Halloween 2023: 7 Traditional Foods Associated With The Festival
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The spookiest night of the year is almost upon us and yes, it means dressing up in the best Halloween 2023 costumes, eating plenty of candy and enjoying the night of All Hallows Eve. But while the autumn or fall holiday is now associated with lots of candies, desserts and sweet treats, traditionally speaking, Halloween as a festival has been associated with both savoury and sweet dishes. This is because although most people believe Halloween 2023 to be an American festival, it is celebrated with myriads of traditions across the world.  

In fact, as a festival, Halloween has its origins in the ancient Celtic festival of Samhain which was celebrated in Ireland, the United Kingdom, northern France and parts of Scandinavia too. The evening before Samhain was (and still is) called All Hallows Eve, which later evolved into Halloween. At its core, Samhain was celebrated to ward off ghosts by lighting bonfires, wearing costumes and carving out root vegetables. Moreover, the festival of All Saints Day celebrated on November 1 after being started by Pope Gregory II in the eighth century, also includes plenty of Samhain traditions.  

So, there are plenty of traditions associated with Halloween, and therefore, plenty of more foods than just chocolates, candies and sweet treats. Here are some such traditional foods associated with Halloween 2023 that you should know about. 

Pumpkin Pie 

While Halloween 2023 is all about savouring pumpkin dishes, pumpkin pie definitely wins hands down as one of the most popular creations. Originating in England and France in the seventeenth century, pumpkin pie is a dish made with a flaky shortcrust shell and a creamy, nutmeg-and-cinnamon-spiced pumpkin stuffing inside. Always a favourite during autumn and winter months, pumpkin pie became associated with Halloween celebrations as the veggie comes into season during this time.  

Video Credit: YouTube/Preppy Kitchen

Candied Apples  

Originating in New York in 1908, candied apples are a true-blue American Halloween treat. Associated with other traditions like Bobbing for Apples, apples are beloved as a seasonal fruit that have now become an integral part of Halloween celebrations. Candied apples are usually sugar-coated apples, but for Halloween 2023, you can also make apple pies, cakes and many other dishes.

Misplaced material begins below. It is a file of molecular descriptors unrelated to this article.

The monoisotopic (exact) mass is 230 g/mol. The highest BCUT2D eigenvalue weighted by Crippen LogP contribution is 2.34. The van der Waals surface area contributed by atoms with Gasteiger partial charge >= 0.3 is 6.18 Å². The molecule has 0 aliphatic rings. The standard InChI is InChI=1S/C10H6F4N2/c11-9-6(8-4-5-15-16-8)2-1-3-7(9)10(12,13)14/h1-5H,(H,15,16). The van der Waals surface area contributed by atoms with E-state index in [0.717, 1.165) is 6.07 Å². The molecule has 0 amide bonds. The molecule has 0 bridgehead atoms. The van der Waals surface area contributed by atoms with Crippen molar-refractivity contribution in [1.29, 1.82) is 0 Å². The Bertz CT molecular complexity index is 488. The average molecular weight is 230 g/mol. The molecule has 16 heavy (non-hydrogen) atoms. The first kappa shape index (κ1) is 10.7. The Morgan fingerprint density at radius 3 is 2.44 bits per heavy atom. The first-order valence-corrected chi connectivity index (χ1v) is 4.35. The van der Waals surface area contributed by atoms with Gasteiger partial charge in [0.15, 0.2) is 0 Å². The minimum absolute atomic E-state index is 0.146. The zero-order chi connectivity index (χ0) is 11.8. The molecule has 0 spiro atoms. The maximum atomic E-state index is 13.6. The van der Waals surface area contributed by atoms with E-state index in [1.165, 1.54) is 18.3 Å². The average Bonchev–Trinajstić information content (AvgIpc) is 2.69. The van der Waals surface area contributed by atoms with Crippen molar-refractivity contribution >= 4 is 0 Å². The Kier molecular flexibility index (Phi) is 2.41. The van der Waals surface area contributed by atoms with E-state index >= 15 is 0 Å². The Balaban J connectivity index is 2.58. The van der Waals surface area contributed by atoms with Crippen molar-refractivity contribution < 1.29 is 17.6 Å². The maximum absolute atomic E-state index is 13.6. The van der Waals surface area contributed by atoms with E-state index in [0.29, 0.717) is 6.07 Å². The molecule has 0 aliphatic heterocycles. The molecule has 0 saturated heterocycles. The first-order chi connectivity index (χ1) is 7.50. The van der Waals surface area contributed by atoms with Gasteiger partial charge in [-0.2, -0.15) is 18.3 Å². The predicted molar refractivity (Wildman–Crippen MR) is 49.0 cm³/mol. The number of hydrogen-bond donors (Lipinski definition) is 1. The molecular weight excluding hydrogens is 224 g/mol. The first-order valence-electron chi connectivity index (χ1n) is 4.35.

Did you know that even before pumpkins and apples, potatoes have been associated with Halloween feasts and festivites? In Ireland, making boxty, a sort of potato pancake is the norm on Halloween. The potatoes are grated, mixed with flour, buttermilk and salt. This thick batter is then fried and cut into interesting shapes and served while fresh off the griddle. 

Bonfire Toffee 

Also known as treacle toffee or plot toffee, this Halloween treat is very English in origin and is always enjoyed around Guy Fawkes Day as well. Dark treacle or molasses, sugar, butter and syrup are simmered to create a deep smoky flavoured mixture, which is then cooled and set until it gets to a hard-crack stage. Many people also add plenty of dry fruits, nuts and seeds to this. 


Another traditional Irish Samhain dish that is now cooked on Halloween, colcannon is made with mashed potatoes and many flavour additions. Cabbage, kale and other autumn veggies are mixed in with the mashed potatoes and served with other traditional dishes like boiled ham, salted pork and bacon. On Halloween, pennies, thimbles and rings are also hidden in colcannon and the person who finds it is believed to be lucky. 


Often known only as Brack, this one is an Irish bread cooked with sultanas and raisins and is traditionally served on Halloween. The bread dough is sweet but not buttery, which is primarily because this Irish dish was very popular across all classes. The raisins and sultanas are soaked in cold tea or whisky overnight and then added into the dough, along with items like rings and coins for the lucky family members to find. 

Video Credit: YouTube/Tasting History

Soul Cake 

Also known as soulmass cakes, soul cakes are round-shaped cakes made with shortbread dough instead of a traditional sponge cake batter. These cakes originated in the British Isles and were traditionally baked to honour the spirits of the dead. Made with spices like nutmeg and cinnamon, dry fruits like currants or raisins—and this adds a warm, seasonal feel to the dish as well.